A court in Sevastopol has placed a woman who attempted to set fire to a military commandant's office under house arrest. Criminal proceedings for hooliganism have been initiated against her, and she faces up to seven years of imprisonment.

In Dzerzhinsk, Nizhny Novgorod region, railroad relay cabinets were set on fire, resulting in the delay of two passenger trains.

Details have emerged about the 15-year-old teenager from the Kherson region whose detention was reported yesterday. His name is Danylo Kliukyn. As The Astra Telegram channel found out, there were no charges against the minor at the time of his detention, and the reasons for his arrest are unknown. Another school student was detained with Danylo, but he was released. The current whereabouts of this teenager are unknown.


The mosque in the town of Novocheboksarsk initiated a collection of aid for the military at a hospital in Samara. Meanwhile, in Udmurtia, prosecutors received letters about the need to raise money for the army, requesting 1,000 rubles [$11] from each employee.


The Ministry of Education submitted a bill for discussion in the State Duma, proposing to include the basics of using drones in combat in the school course "Fundamentals of Security and Defense of the Motherland." Additionally, students will be informed about the properties of weapons of mass destruction and the functioning of firearms. For the new Fundamentals of Life Safety course, schools are purchasing ammunition and injury simulators. Furthermore, within this new course, students will be taught to recognize extremism and counteract it.

In Saint Petersburg, schoolchildren were given a test to "assess their personal development." The test included questions related to the war with Ukraine, prisoners of war and the concept of “justifiable murder.” Some parents were outraged by these questions and wrote complaints to the education committee. Officials replied that the test was imposed from above; however, ultimately, the survey was suspended.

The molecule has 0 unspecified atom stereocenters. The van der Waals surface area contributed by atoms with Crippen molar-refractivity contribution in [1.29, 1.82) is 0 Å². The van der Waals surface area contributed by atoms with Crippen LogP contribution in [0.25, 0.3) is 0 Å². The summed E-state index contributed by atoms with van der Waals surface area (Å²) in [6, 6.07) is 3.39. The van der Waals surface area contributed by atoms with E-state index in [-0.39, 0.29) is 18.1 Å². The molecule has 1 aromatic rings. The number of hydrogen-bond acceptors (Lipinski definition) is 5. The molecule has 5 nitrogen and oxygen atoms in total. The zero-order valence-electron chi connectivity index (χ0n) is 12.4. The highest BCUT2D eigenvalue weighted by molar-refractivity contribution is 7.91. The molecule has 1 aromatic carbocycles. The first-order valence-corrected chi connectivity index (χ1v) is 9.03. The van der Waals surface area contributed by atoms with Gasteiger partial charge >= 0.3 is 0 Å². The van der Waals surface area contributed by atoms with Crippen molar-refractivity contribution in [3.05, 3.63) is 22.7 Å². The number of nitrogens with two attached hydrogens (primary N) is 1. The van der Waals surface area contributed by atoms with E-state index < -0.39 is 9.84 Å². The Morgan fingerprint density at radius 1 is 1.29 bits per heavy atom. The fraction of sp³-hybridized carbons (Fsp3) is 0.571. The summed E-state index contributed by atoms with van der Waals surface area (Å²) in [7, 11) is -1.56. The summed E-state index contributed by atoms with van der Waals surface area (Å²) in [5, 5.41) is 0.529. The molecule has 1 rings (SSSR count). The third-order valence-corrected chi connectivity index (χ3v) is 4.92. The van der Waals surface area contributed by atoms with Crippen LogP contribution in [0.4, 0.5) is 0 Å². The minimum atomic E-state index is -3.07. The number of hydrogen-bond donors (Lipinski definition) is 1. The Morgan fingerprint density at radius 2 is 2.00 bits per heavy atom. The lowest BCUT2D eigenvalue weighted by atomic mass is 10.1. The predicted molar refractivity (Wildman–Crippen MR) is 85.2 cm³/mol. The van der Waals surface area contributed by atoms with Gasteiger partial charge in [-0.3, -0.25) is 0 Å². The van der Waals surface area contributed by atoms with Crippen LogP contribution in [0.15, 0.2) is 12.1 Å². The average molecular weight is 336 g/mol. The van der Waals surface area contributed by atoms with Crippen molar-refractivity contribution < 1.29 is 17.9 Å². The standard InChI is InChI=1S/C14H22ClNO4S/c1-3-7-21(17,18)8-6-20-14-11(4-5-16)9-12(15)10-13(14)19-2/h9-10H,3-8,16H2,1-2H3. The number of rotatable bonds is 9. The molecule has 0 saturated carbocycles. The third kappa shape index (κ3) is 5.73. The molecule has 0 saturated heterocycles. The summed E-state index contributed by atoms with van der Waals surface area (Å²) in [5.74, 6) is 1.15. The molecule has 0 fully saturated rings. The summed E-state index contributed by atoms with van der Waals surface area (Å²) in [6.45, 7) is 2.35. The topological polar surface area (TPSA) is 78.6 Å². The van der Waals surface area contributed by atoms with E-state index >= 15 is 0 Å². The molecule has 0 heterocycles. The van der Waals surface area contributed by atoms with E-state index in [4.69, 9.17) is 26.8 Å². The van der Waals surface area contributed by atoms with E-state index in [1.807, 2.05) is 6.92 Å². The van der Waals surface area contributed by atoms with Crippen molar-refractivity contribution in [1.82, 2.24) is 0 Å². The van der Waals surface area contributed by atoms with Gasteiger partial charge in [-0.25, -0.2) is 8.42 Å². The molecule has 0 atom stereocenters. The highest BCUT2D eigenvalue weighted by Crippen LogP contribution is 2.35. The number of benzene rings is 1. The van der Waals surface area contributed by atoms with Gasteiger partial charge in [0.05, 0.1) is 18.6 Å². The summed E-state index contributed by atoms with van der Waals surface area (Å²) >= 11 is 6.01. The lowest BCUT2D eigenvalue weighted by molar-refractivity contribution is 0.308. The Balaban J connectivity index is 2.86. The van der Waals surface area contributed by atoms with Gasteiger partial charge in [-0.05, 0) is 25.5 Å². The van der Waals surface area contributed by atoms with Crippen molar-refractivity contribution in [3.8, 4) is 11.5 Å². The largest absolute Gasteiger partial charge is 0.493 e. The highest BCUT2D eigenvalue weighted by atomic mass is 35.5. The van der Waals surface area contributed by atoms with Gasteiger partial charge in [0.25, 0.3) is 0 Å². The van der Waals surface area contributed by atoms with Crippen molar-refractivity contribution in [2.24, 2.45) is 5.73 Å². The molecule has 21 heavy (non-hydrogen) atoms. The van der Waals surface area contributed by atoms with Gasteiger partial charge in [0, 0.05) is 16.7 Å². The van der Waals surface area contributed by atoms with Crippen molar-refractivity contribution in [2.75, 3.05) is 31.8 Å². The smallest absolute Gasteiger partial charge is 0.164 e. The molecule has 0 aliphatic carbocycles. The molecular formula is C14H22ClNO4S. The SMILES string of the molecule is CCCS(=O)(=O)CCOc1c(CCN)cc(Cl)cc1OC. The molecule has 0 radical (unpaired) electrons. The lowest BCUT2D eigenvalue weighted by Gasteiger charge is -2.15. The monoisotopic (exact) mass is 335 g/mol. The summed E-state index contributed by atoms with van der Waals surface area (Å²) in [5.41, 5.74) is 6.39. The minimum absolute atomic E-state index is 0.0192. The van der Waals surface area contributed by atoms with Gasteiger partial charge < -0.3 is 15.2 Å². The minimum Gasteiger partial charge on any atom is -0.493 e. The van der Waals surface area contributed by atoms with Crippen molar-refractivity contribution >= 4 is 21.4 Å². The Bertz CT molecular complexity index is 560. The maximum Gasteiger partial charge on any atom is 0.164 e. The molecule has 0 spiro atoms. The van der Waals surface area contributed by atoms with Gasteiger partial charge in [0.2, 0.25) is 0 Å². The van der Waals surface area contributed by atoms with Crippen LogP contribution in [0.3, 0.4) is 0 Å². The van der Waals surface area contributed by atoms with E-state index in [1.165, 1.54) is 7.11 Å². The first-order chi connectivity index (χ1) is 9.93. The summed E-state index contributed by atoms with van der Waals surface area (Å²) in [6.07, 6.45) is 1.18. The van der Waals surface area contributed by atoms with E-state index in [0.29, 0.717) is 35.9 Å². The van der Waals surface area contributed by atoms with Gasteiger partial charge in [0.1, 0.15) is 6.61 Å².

According to a recent study by the sociological company Russian Field, opposition to the continuation of the war has peaked since the beginning of the “special military operation.” Only 39 percent of respondents supported continuing the war, 38 percent approved of a second wave of mobilization, and 74 percent were ready to support the president’s decision to sign a peace agreement as soon as possible and end the war. In the meantime, Novaya Gazeta [independent Russian newspaper] conducted an interview with sociologist Aleksey Levinson to investigate changes in the views of the Russian majority regarding the "special military operation," as well as the existence of a public demand for peace.

In Buryatia, Russia's constituent republic, a voting precinct has been named after the deceased mobilized individual, Bimba Budaev, who, prior to his mobilization, worked as a physical education and Fundamentals of Life Safety teacher.


The Cherta media outlet has released a piece on men who fought in the forces of self-proclaimed republics in eastern Ukraine and sustained serious injuries, with Russian authorities showing reluctance to provide assistance to them.